Koreatown, Los Angeles
Gwendolyn Brooks stood stark naked.
I stared into her bespectacled eyes.
Ms. Brooks showed me how
to tend to myself by scrubbing dead skin
with a coarse washcloth, rinsing
the body’s detritus down a common drain.
My flesh was taut, loose,
and dying. Even in paradise I was dying.
At first, this surprised me. Oh, the capsized
boat of the body, Wanda Coleman sighed.
We keep sailing, even when we believe
we’re ashore. Coleman drifted to sleep
on the heated jade floor. Clasping
my spa-provided robe, I lay on my side
beside her. Do the dead
dream? I wondered to myself.
Wrong question, Coleman muttered.
I remembered sleeping beside my mother,
touching her nightgown lightly,
as if a gesture could restore the cord
that, in the beginning, tethered us. As if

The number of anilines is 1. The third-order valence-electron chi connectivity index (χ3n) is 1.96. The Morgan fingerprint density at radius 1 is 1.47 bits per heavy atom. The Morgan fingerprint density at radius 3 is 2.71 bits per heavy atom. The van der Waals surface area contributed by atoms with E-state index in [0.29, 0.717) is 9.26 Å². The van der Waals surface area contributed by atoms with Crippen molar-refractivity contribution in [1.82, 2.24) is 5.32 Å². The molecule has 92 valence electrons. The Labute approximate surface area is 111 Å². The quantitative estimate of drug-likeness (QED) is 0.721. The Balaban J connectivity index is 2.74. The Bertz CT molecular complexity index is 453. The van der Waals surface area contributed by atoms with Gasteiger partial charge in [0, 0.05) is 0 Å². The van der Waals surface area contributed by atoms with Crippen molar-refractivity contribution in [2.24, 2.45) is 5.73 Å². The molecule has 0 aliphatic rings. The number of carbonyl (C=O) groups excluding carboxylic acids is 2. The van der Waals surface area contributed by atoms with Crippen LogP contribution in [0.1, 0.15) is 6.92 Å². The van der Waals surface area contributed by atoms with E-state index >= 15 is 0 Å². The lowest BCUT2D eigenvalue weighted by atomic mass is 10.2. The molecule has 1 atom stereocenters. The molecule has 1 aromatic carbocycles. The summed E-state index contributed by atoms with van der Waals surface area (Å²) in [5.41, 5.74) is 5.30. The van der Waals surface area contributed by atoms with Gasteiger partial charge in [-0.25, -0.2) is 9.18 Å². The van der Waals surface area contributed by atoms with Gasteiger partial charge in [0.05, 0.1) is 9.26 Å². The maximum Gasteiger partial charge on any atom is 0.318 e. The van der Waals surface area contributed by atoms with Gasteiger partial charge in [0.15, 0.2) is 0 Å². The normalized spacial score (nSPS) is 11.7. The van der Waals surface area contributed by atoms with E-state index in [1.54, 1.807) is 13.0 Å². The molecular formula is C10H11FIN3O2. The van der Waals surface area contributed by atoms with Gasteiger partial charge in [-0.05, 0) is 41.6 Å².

I smelled her death in the satin scarf
keeping the plastic curlers in place
or in the Vaseline glossing her arms.
In childhood, I pined for my mother
though she was there.
Here, in the afterlife, I had no mind
to search for her. I was freed
from a loss that haunted me
even before it occurred.
Gwendolyn Brooks hummed a wordless
song that stripped me of all longing.
I untied the robe’s stiff belt
and walked amongst the nude women,
my skin brushed smooth and silent.
I was ordinary and motherless.
Because I was not alone,
my nakedness felt unremarkable.
I didn’t miss my mother—
I didn’t miss missing her.